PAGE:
Dr John Read and colleagues have recently trialed and published an alternative strategy for controlling feral cats. This alternative technique relies on toxin delivery through compulsive oral grooming as a mechanism for poison delivery. As with Curiosity®, the poison being trialed is PAPP. This poison is considered best-practice world-wide and is analogous to the animal going into a sleep from which they do not wake up. The RSPCA have also indicated they believe the cats die a humane death.

In summary, the cats walk through an area with passive infrared sensors which determine the profile of the animal and the walk through trap then delivers a small dose of poison gel to the back of the cat. The cat then consumes the poison whilst grooming itself. The positioning of the passive infrared sensors is also used to minimise the risk to non-target species as the unit will only squirt gel if the correct animal profile is present.

Key advantages of the walk-past grooming traps over conventional cat control techniques include:

  • No physical barrier to deter access by cats;
  • Ability to use non food-based lures to dose target animals when they are not hungry;
  • Improved target specificity by preventing smaller and larger non-target species from being sprayed;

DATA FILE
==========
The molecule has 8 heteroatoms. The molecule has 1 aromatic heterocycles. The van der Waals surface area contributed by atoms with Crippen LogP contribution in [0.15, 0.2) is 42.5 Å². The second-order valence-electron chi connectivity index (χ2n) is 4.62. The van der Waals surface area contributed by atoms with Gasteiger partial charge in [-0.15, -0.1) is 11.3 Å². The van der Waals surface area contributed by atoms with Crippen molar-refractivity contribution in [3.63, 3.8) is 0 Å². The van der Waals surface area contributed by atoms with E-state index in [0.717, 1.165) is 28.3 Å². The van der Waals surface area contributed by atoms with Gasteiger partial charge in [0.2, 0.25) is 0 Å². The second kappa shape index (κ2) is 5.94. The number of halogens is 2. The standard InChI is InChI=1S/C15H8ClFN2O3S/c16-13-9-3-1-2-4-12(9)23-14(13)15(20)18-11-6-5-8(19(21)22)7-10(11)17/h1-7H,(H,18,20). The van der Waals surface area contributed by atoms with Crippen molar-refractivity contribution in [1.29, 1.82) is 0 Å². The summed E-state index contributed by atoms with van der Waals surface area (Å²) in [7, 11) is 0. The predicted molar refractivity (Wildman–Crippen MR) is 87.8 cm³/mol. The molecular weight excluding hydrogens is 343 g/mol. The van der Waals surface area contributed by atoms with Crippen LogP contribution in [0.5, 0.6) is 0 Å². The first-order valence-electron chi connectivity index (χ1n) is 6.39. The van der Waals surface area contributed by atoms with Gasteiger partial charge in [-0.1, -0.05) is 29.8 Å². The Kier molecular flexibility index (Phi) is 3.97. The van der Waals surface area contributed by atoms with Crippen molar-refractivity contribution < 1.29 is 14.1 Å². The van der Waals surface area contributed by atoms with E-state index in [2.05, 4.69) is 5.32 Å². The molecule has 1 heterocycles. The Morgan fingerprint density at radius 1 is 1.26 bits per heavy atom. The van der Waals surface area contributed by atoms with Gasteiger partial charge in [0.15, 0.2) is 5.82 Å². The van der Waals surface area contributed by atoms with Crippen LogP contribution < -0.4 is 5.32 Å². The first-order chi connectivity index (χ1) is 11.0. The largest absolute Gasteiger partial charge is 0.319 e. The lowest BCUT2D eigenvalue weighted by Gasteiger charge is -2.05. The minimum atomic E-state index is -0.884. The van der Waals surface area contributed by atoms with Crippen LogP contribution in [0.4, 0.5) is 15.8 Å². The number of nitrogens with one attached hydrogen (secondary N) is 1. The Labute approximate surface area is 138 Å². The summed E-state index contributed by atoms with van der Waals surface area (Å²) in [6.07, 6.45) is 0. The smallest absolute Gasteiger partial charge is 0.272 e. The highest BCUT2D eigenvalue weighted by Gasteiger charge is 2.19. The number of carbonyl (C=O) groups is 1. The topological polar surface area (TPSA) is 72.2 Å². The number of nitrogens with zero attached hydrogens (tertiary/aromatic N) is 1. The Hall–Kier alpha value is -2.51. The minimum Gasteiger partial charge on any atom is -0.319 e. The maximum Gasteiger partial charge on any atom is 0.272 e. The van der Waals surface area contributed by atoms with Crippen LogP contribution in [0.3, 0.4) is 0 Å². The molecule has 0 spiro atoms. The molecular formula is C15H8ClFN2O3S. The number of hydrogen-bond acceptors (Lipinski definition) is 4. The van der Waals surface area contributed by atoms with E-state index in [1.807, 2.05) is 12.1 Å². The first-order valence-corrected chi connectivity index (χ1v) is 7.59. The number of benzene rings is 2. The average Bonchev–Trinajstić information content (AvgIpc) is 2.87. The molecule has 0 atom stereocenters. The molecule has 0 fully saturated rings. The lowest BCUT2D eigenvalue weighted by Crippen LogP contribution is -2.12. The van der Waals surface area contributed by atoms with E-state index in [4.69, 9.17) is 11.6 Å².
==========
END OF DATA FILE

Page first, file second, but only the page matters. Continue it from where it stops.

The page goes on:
• An adjustable sensor array to allow tailoring for local conditions and non-target species;
  • Instantaneous administration of a measured dose of a humane poison; and
  • Potential to deliver multiple lethal doses over extended periods without intervention or disturbance.

Since initially trialing this technique, Dr Read and colleagues have further refined the techniques, and have received an innovation voucher and engaged an engineering design company to optimise the delivery of the poison. Early indications are that the new walk through devices could deliver the poison across many metres in a split second, so that cats using vehicle tracks can be controlled without the need to attract them to baits or check traps etc.

This is a great initiative and one that Terrestrial Ecosystems will continue to support in the hope that we will one day find a method (or group of methods) to control feral cats across Australia. The full journal article can be found here and if you can’t download it, email John Read for a copy or to discuss this alternative idea further.